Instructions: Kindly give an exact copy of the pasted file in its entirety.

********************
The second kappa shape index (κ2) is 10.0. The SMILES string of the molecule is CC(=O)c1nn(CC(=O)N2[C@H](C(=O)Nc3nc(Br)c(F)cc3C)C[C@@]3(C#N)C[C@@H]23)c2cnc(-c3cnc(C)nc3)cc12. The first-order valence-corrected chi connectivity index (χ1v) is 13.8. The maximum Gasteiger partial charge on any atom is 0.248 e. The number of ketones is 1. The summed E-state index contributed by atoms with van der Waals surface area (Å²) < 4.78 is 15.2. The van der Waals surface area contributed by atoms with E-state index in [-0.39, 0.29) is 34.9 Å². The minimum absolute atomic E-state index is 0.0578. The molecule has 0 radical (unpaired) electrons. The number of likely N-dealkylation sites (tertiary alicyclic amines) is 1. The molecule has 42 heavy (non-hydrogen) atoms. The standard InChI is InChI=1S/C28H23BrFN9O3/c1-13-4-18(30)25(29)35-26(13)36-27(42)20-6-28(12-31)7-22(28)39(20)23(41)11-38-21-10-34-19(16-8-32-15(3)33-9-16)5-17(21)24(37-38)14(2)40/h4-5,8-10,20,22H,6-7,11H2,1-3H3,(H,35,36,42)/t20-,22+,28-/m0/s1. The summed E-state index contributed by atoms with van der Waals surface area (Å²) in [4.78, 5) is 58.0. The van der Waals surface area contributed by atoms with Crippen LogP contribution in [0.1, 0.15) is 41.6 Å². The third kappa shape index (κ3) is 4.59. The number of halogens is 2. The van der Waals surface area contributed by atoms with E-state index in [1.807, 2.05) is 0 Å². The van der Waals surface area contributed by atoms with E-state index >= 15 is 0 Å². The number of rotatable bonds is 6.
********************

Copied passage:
The second kappa shape index (κ2) is 10.0. The SMILES string of the molecule is CC(=O)c1nn(CC(=O)N2[C@H](C(=O)Nc3nc(Br)c(F)cc3C)C[C@@]3(C#N)C[C@@H]23)c2cnc(-c3cnc(C)nc3)cc12. The first-order valence-corrected chi connectivity index (χ1v) is 13.8. The maximum Gasteiger partial charge on any atom is 0.248 e. The number of ketones is 1. The summed E-state index contributed by atoms with van der Waals surface area (Å²) < 4.78 is 15.2. The van der Waals surface area contributed by atoms with E-state index in [-0.39, 0.29) is 34.9 Å². The minimum absolute atomic E-state index is 0.0578. The molecule has 0 radical (unpaired) electrons. The number of likely N-dealkylation sites (tertiary alicyclic amines) is 1. The molecule has 42 heavy (non-hydrogen) atoms. The standard InChI is InChI=1S/C28H23BrFN9O3/c1-13-4-18(30)25(29)35-26(13)36-27(42)20-6-28(12-31)7-22(28)39(20)23(41)11-38-21-10-34-19(16-8-32-15(3)33-9-16)5-17(21)24(37-38)14(2)40/h4-5,8-10,20,22H,6-7,11H2,1-3H3,(H,35,36,42)/t20-,22+,28-/m0/s1. The summed E-state index contributed by atoms with van der Waals surface area (Å²) in [4.78, 5) is 58.0. The van der Waals surface area contributed by atoms with Crippen LogP contribution in [0.1, 0.15) is 41.6 Å². The third kappa shape index (κ3) is 4.59. The number of halogens is 2. The van der Waals surface area contributed by atoms with E-state index in [1.807, 2.05) is 0 Å². The van der Waals surface area contributed by atoms with E-state index >= 15 is 0 Å². The number of rotatable bonds is 6.